Wyoming Business Tips: Marketing tips for holidays

Kayley Achi

If you haven’t already considered how you’ll convince shoppers to buy from your store instead of your competitors, now is the best time to start. One of the simplest ways to attract customers to your store or e-commerce website is to offer deals and discounts on your products and services.
Discounts don’t just apply to Black Friday, and they don’t have to cut into your bottom line. If these discounts are successful, they can help attract more customers to your business and increase your overall sales.
Before we get into the deals and discounts you can offer this holiday season, it could be worthwhile to think about what items you’ll be discounting. Many business owners choose to discount all of the items in their store or the bestselling products and services to entice both new and repeat customers. Others look at which products have the highest profit margin so that there’s less of a “sting” when it comes time to temporarily reduce the price.
Another thing to consider is your inventory. Do you have one product taking up too much space in your storeroom? This could be an excellent opportunity to free up space for new products.
Now that you’re thinking of what to discount, let’s look at how you can discount your products and services. Here are a few common sales you’ll see during the holiday season:
-- Percentage discounts. Percentage discounts need little explanation. You take a certain percentage, such as 15 percent or 20 percent, from the regular price of your goods. The percentage depends on the retailer and product, with some offering 5 percent and other retailers offering 80 percent.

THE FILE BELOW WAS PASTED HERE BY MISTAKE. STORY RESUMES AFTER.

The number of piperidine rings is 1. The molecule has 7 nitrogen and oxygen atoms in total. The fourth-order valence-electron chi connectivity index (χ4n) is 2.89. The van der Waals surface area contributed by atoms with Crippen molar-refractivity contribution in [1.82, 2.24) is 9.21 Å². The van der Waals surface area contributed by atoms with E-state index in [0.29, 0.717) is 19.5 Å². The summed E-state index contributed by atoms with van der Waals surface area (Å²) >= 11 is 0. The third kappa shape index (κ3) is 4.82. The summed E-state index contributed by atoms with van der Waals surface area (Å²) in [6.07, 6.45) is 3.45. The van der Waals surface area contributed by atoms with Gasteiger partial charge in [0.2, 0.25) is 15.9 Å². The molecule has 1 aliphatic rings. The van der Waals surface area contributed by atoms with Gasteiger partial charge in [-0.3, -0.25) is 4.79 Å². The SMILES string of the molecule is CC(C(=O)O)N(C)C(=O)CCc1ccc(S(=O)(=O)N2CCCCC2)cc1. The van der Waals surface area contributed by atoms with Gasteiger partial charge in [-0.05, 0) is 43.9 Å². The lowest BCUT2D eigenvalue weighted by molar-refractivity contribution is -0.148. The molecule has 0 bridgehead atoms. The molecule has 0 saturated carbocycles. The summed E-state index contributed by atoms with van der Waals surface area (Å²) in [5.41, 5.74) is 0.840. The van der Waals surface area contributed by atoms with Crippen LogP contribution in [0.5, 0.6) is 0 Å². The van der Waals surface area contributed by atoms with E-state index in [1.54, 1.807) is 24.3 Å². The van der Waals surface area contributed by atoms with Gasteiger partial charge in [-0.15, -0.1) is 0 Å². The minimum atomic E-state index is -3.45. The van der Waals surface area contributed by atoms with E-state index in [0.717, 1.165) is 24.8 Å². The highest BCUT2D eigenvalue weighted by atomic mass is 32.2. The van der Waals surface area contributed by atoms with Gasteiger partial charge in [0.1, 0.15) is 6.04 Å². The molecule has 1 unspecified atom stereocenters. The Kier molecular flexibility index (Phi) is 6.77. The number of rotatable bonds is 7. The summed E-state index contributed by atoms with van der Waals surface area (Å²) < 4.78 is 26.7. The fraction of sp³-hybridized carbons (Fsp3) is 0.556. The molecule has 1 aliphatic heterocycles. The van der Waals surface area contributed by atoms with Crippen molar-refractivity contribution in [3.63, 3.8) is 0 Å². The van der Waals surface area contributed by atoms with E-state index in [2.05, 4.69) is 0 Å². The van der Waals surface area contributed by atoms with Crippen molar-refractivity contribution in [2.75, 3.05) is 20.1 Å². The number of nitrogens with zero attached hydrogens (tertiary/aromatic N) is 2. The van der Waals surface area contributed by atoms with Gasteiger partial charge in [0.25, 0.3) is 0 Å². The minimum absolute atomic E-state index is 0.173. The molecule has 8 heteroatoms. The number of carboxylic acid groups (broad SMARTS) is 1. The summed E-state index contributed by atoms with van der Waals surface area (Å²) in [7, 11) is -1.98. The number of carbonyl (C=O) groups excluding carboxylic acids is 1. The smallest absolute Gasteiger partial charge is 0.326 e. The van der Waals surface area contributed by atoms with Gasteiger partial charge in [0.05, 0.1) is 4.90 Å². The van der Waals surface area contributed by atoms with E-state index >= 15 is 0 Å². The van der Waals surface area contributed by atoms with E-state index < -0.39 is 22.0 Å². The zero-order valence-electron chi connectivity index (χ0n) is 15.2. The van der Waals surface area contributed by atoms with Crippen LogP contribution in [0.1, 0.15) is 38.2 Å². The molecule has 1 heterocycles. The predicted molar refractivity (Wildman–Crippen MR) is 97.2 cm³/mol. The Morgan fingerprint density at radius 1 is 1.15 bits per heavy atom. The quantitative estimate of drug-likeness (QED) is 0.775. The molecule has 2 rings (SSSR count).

The best way to gauge what’s common for your industry is to look at what your competitors are offering. A 5 percent discount may be generous for bigger ticket items, such as cars, while 25 percent may be expected for clothing items. My suggestion is to focus on intervals of five. It makes it easier for customers to do the math on the sale price, especially if the final price isn’t included on the tag.
-- Buy one, get one (BOGO). In a BOGO sale, customers get a free item when they purchase another item. You’ll usually see the “buy an item and get an item of equal or lesser value” stipulation tacked on to this sale. Otherwise, customers could be tempted to buy a low-cost item to get their higher-priced item for free.
A BOGO sale can be a great way to get customers in the door, but it’s not typically used for all items. You might, instead, choose a low- or mid-priced item for your BOGO deal. You also can restrict the sale to a single item or category in hopes that customers come for the BOGO and buy other items while they’re in the store.
-- Free shipping. If you have an online storefront, free shipping could be a nice incentive for your customers. E-commerce giants, such as Amazon, have made free shipping the norm, and this could make the difference between a customer deciding to shop small or go with a big retailer.
-- Gift card deals. Gift cards can be used in several ways. You could hand out gift cards for customers who purchase items over a certain dollar amount. For example, a knitting store may give out $5 gift certificates to anyone who purchases over $100 of knitting supplies during the sale season. Not only does it encourage customers to get their cart up to $100, but it also encourages them to come back and spend the $5.
(Kayley Achi is a market researcher at the Market Research Center, Wyoming SBDC Network.)